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Vladimir Komarov (Vladimir Mikhaylovich Mikhaylovich Komarov)

Vladimir Komarov

Shortly after beginning his training Vladimir Komarov was hospitalised for a minor operation in May 1960, which left him medically unfit for physical training for approximately 6 months. At the time, the selection criteria placed a heavy emphasis on the physical condition of cosmonauts and any imperfection led to instant disqualification. Since Komarov already held engineering qualifications, he was allowed to remain a part of the program after assuring the administration he would be able to catch up. He continued with the required academic studies while recovering. He returned to training in October, because his recovery was more rapid than medical staff had expected. During that time he assisted his younger peers with their academic studies; earning him the casual nickname of “The Professor” which he shared with Belyayev who was two years his senior. In 1961 the first space flights began. By 1962, Komarov was the third highest paid cosmonaut, due to his qualifications, rank and experience. He earned 528 rubles a month, with only cosmonauts 1 and 2 Yuri Gagarin and Gherman Titov being more highly paid. When Georgi Shonin demonstrated an unacceptable level of g-force susceptibility in the centrifuge he was replaced by Komarov in May 1962 for planned dual Vostok missions. Komarov was selected as back up for Pavel Popovich (Vostok 4), but subsequent routine ECG testing of Komarov revealed a heart irregularity and he was pulled from the program and replaced by Boris Volynov. The same heart irregularity grounded American astronaut Deke Slayton. After Komarov persistently lobbied medical and military personnel to be readmitted into the program he was allowed to return to training.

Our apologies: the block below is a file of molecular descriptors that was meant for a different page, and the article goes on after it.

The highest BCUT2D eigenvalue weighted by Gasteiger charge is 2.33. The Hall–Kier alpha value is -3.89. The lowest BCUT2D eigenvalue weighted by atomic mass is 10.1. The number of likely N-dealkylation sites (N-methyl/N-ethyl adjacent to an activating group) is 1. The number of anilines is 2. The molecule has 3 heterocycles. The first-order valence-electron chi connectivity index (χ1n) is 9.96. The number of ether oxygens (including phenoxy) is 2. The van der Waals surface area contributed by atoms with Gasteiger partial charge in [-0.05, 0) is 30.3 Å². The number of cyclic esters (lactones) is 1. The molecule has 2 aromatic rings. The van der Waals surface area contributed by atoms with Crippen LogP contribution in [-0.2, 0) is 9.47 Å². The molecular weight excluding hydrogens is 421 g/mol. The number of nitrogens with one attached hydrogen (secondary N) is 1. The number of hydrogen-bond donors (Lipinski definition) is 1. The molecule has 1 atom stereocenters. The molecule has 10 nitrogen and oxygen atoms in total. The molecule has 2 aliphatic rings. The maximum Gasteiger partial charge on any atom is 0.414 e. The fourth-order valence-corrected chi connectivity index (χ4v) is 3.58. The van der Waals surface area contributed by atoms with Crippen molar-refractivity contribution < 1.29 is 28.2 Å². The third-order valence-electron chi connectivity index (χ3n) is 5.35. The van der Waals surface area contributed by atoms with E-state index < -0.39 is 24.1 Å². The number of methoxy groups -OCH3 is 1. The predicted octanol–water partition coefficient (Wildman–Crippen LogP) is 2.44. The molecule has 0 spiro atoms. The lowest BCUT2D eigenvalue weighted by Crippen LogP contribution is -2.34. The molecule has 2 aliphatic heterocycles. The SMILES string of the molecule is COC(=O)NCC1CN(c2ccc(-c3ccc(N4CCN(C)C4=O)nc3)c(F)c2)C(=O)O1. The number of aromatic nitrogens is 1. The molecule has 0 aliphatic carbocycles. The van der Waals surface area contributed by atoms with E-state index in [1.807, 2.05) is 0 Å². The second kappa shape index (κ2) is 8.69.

In 1963, cosmonaut training was conducted in 6 Groups, with Vladimir Komarov being selected in Group 2 with Valery Bykovsky and Volynov. This group was to train for missions of up to five days in duration scheduled for the latter part of 1963. In May 1963 Alekseyev proposed to Kamanin that Komarov be named backup for Vostok 5 rather than Khrunov because his suit was ready. Komarov was later named in a further group for planned missions in 1964 with Belyaev, Shonin, Khrunov, Zaikin, Gorbatko, Volynov, and Leonov. The training groups were formed for later Vostok missions, (Vostok 7–13) but no actual crews were assigned and the missions did not occur under the auspices of the original Vostok program. In December 1963, Komarov was shortlisted for flight by Kamanin with Volynov and Leonov, having completed two years of training. In April 1964 Vladimir Komarov was declared space-flight ready with Bykovsky, Popovich, Titov, Volynov, Leonov, Khrunov, Belyayev, and Lev Demin. From this group the commander of the planned Voskhod mission scheduled for late 1964 would be chosen. In May the group was reduced to Volynov, Komarov, Leonov, Khrunov. During training, Vladimir Komarov lived at the TsPK (which would later be nicknamed Star City by the Soviet press) with his wife Valentina and their two children Yevgeny and Irina. There he enjoyed hunting, cross country skiing, ice hockey and other social activities with his fellow trainees in their leisure time. Komarov was well liked by his peers and was referred to by them as Volodya (a diminutive of his first name). Pavel Popovich noted that Komarov was respected for his humility and experience: “…he was already an engineer when he joined us, but he never looked down on the others. He was warm-hearted, purposeful and industrious. Volodya’s prestige was so high that people came to him to discuss all questions: personal as well as questions of our work.” Fellow cosmonaut Alexei Leonov described him as “…very serious. He was a first-class test pilot.”